Spotlight on Our Community: The D&L Trail

When you picture an ideal sustainable community, it probably includes nature and green spaces that are easily accessible from where people live and work. One of the wonderful things about Easton is that it already has some of those features – namely a well-developed and interconnected trail and park system. Brian Greene, Director of Trails and Conservation for the Delaware & Lehigh National Heritage Corridor spoke with me about the historical significance of our trails; the benefits they provide, especially during recent months of the COVID-19 pandemic; and programs the D&L offers to expand those benefits.

A map of the trail showing completed portions, construction, and planned portions – an interactive version is available at

Easton’s trails include the Karl Stirner Arts Trail, the Two Rivers Trailway, and the 146 mile D&L Trail, which continues north to Wilkes-Barre and south to Bristol. THE LINK network encompasses these trails and others throughout the entire Lehigh Valley, “connect[ing] people to communities, nature, work, heritage, and culture.” In the vicinity of Easton, Brian describes the D&L as the spine, from which other trails branch off. These paths were originally used by the Lenni Lenape people, became important routes for coal, iron, and railroads during the Industrial Revolution, and now are places anyone can walk, roll, bike, or run to enjoy nature in a safe way. “It’s a special place for Easton,” Brian says of the D&L, “You can follow in the footsteps of history – it’s a very significant area to the history and growth of our country.”

An image from the Canal Museum in Hugh Moore Park. Photo Source: Delaware and Lehigh National Heritage Corridor

In addition to historical significance, the trails bring a wide range of other benefits. For people, being outside and being physically active have been shown to improve physical and mental/emotional health. Some utilize the trail as a means of transportation, commuting from Bethlehem to Easton or vice versa, which reduces car traffic. There are also economic benefits, as people who come to the area to use the trails buy food, patronize local bike shops, or may stay overnight at a hotel. Trails increase property values and attract new businesses to an area, because they know trails make a more desirable place for people to live and visit. The trees and green space that typically surround a trail serve as corridors for animals as well, allowing them to travel more readily from place to place as their habitats become increasingly fragmented and cut off from one another. Where trails are along rivers and streams, as the D&L is, their management can protect the riparian buffer area as well, which provides structure to the streambank and helps preserve stream health. “In general, trails bring what we call quality of life,” Brian says, “They make places better.”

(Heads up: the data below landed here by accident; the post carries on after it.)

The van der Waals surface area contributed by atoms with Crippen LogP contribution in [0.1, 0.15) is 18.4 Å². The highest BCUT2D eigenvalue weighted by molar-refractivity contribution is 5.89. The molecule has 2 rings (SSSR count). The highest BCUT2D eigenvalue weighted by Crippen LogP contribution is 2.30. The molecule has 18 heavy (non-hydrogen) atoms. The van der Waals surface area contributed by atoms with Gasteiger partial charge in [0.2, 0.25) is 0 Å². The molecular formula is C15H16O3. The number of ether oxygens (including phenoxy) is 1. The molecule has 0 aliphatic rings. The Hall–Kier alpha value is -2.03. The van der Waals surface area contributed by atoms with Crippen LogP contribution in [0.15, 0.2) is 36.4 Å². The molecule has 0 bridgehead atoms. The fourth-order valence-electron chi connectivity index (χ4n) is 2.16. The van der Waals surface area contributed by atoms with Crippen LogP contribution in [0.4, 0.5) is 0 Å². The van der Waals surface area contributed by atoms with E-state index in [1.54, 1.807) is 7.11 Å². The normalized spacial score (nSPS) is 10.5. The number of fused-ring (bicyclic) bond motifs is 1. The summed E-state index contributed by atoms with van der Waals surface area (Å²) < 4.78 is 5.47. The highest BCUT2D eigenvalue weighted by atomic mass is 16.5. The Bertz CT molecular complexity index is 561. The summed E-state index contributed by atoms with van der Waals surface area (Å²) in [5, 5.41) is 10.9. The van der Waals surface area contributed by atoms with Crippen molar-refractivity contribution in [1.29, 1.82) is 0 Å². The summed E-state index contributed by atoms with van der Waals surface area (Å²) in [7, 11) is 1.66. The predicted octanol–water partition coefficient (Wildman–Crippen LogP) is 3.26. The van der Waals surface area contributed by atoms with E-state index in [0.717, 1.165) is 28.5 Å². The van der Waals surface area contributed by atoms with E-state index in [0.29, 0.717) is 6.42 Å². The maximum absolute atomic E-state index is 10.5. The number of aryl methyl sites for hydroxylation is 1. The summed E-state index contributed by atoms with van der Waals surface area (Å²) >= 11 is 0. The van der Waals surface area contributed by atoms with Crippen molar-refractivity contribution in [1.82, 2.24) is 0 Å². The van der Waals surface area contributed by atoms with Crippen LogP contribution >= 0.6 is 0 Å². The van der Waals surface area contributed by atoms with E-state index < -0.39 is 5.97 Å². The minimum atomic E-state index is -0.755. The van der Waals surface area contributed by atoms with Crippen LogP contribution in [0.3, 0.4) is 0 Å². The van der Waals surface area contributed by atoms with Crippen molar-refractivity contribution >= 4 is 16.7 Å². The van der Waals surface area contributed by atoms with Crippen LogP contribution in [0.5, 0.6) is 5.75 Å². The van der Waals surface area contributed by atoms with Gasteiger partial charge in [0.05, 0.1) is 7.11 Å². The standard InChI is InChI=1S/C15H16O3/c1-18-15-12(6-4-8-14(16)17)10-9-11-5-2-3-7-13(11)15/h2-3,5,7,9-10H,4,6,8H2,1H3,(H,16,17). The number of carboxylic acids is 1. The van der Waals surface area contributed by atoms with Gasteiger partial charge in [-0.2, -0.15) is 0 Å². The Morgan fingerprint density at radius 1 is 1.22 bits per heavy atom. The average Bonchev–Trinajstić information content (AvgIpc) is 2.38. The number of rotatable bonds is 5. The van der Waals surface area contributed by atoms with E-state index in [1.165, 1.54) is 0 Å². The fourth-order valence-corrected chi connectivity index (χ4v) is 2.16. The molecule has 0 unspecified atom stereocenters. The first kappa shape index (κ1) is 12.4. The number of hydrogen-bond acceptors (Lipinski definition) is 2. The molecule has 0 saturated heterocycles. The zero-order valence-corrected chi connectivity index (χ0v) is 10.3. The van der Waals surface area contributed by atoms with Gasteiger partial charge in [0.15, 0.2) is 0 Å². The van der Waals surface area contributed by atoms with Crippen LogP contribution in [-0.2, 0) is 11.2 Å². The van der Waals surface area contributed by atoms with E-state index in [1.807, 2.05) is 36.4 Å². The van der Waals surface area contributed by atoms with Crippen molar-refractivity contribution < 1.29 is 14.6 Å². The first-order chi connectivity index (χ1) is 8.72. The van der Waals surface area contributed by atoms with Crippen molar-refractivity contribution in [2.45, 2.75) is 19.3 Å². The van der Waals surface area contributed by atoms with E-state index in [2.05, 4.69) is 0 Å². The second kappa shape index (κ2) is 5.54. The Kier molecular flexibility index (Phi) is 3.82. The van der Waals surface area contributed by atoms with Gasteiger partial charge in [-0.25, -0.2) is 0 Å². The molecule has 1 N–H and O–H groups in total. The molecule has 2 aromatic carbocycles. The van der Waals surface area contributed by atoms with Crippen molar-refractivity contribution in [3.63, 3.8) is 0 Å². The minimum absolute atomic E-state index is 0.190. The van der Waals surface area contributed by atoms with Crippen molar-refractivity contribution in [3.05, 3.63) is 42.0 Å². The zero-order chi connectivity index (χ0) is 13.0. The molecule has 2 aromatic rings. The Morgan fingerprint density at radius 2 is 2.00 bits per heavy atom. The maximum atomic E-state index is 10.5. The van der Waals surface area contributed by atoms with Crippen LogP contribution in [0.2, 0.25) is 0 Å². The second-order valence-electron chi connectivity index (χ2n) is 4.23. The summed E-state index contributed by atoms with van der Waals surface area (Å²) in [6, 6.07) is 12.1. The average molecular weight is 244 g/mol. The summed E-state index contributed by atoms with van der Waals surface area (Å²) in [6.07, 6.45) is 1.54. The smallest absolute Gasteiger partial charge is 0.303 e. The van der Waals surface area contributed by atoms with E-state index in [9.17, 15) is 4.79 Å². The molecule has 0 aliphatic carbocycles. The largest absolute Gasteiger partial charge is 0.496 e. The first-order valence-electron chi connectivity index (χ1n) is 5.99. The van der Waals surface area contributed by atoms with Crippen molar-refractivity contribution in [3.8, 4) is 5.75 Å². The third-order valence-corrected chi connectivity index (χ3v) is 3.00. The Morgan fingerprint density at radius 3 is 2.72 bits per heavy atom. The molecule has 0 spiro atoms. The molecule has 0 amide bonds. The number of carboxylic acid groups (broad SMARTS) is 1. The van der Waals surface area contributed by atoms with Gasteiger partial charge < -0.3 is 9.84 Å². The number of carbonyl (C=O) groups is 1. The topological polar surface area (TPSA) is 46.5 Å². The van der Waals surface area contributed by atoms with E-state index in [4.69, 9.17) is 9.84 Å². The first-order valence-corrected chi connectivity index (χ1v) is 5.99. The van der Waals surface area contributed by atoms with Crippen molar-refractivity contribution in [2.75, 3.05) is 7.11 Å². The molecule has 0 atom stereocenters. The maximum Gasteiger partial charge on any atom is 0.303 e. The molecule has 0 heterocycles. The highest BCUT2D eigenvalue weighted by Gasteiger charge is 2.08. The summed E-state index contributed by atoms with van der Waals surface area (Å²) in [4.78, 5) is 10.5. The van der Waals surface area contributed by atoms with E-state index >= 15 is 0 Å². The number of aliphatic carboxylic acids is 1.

Photo Source: D&L National Heritage Corridor Facebook

Trails have proven to be “an essential part of our infrastructure” during the COVID-19 pandemic, as Brian describes. People are stressed and may feel isolated, and getting out on the D&L can provide mental/emotional health benefits and is a way to see others from a safe distance and feel connected. Brian emphasizes the importance of trails and natural places for recreation that are in our communities – not everyone can get to a national or state park, so it’s especially valuable if they can walk down the street and onto a trail. Trail counters on both the D&L and Karl Stirner Arts Trail have shown increased traffic since February and March. While almost everything is closed (though the region is gradually reopening), trails are still open, and people have certainly been utilizing them.

The D&L National Heritage Corridor is a nonprofit organization that plays a key role in bringing the full benefits of the trail to the local community both during a pandemic and under more ordinary circumstances. While they don’t own any piece of the trail, they partner with over 20 different land owners to help manage it. Several programs encourage people to get on the trail – Trail Tenders are volunteers who go out to maintain and clean up the trail, and the Get Your Tail on the Trail program creates mileage challenges, public events, and prizes for outdoor exercise. The D&L Heritage Half Marathon also takes place each fall and directly benefits the D&L Trail. Anyone interested in supporting the D&L’s efforts can find a variety of ways to contribute on their website.

When I asked Brian what role he would ideally like to see the trails play in 10 years, he responded, “I would like people to view trails as an essential part of the community – we need schools, jobs, roads, businesses, and I want trails in that same breath. I want everyone to say their favorite part of living in Easton is our trail network.” Brian and the rest of the D&L National Heritage Corridor team’s continued work seeks to make that vision a reality, bringing the quality of life benefits of trails to more and more people throughout the Lehigh Valley region.


Forks of the Delaware. Photo Source: Delaware and Lehigh National Heritage Corridor